Digital Media Literacy in EDMO Round Table: MedDMO

This interview is part of the ”Digital Media Literacy in EDMO Round Table’‘ interview series that is published every month to highlight the work of the 14 EDMO hubs.

MedDMO – The Mediterranean Digital Media Observatory.

Dimitrios Giomelakis, Special Research Scientist, Journalism Program, Department of Social & Political Sciences, University of Cyprus

Costas Constandinides, Lecturer, Journalism Program, Department of Social & Political Sciences, University of Cyprus

Megan Mallia, Department of Media and Communications, University of Malta

Anastasia Katsaounidou, School of Journalism & Mass Communications, Aristotle University of Thessaloniki, Greece

Who are the leading players in these countries (Cyprus, Greece and Malta) when it comes to promoting media literacy?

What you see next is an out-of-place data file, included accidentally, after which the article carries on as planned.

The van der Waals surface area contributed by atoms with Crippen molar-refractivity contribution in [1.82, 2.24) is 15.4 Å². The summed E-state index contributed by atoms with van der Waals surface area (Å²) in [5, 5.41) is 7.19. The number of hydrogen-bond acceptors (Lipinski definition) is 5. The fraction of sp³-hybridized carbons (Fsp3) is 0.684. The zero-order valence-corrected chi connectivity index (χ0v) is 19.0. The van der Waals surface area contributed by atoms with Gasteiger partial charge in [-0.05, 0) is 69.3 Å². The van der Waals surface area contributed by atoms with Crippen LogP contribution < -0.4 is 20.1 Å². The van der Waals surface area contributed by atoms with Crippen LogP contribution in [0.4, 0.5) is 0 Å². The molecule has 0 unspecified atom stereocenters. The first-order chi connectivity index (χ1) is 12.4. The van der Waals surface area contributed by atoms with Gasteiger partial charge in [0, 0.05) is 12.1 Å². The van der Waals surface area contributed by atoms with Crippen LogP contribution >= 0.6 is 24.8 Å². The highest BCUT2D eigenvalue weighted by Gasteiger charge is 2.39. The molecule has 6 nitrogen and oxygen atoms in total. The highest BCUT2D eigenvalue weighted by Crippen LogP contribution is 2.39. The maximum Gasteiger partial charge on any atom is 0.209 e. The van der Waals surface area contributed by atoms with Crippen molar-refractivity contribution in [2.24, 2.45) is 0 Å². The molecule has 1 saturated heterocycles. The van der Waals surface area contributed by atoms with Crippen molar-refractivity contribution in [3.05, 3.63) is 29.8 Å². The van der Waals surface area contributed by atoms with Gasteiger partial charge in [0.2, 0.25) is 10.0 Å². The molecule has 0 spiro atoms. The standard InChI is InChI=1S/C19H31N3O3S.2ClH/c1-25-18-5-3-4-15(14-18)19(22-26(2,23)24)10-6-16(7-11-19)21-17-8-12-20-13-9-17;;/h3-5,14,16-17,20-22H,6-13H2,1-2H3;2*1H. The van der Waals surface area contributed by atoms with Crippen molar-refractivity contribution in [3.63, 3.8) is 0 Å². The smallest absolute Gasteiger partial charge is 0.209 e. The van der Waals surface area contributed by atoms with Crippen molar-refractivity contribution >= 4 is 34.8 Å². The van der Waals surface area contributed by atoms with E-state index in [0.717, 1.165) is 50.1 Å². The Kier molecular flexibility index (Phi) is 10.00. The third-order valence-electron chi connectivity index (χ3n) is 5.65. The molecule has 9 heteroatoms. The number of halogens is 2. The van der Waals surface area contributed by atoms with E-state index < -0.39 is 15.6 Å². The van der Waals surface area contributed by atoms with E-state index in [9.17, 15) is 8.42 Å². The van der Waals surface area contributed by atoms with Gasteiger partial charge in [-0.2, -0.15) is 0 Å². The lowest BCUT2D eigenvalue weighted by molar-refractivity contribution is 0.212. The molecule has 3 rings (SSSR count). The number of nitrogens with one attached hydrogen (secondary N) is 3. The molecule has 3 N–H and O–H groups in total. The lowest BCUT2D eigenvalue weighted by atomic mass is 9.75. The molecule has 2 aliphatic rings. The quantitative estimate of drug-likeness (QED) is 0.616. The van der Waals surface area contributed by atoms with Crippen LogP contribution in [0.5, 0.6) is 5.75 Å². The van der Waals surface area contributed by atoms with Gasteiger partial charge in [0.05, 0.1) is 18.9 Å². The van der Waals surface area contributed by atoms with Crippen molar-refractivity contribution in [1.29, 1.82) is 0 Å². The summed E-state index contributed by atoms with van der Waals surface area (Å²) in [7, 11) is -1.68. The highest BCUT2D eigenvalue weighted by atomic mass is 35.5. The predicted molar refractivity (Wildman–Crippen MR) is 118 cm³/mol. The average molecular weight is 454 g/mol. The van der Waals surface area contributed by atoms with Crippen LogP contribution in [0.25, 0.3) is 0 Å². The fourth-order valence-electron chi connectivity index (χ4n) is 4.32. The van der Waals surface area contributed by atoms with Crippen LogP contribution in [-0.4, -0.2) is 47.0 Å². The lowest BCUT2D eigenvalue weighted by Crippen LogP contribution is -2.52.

Different organisations are working on media literacy in Cyprus as a joint effort to raise awareness and increase the media literacy levels across the island. The Cyprus Pedagogical Institute (CPI) and the Cyprus Radio and Television Authority (CRTA) can be considered as the key players working to promote media literacy in the country. Through partnerships with universities and research centres, the CRTA and the CPI have played a significant role in supporting and implementing initiatives focused on learning methods and training for teachers. As the independent regulatory body overseeing audiovisual media services in Cyprus, the CRTA has a formal responsibility to promote media literacy. The Authority arranges events involving various stakeholders crucial for the successful implementation of media literacy policies. Additionally, it conducts practical workshops on media literacy (often in collaboration with the CPI) and runs awareness campaigns to educate citizens about the regulatory framework for audiovisual media services and the importance of critically evaluating media content.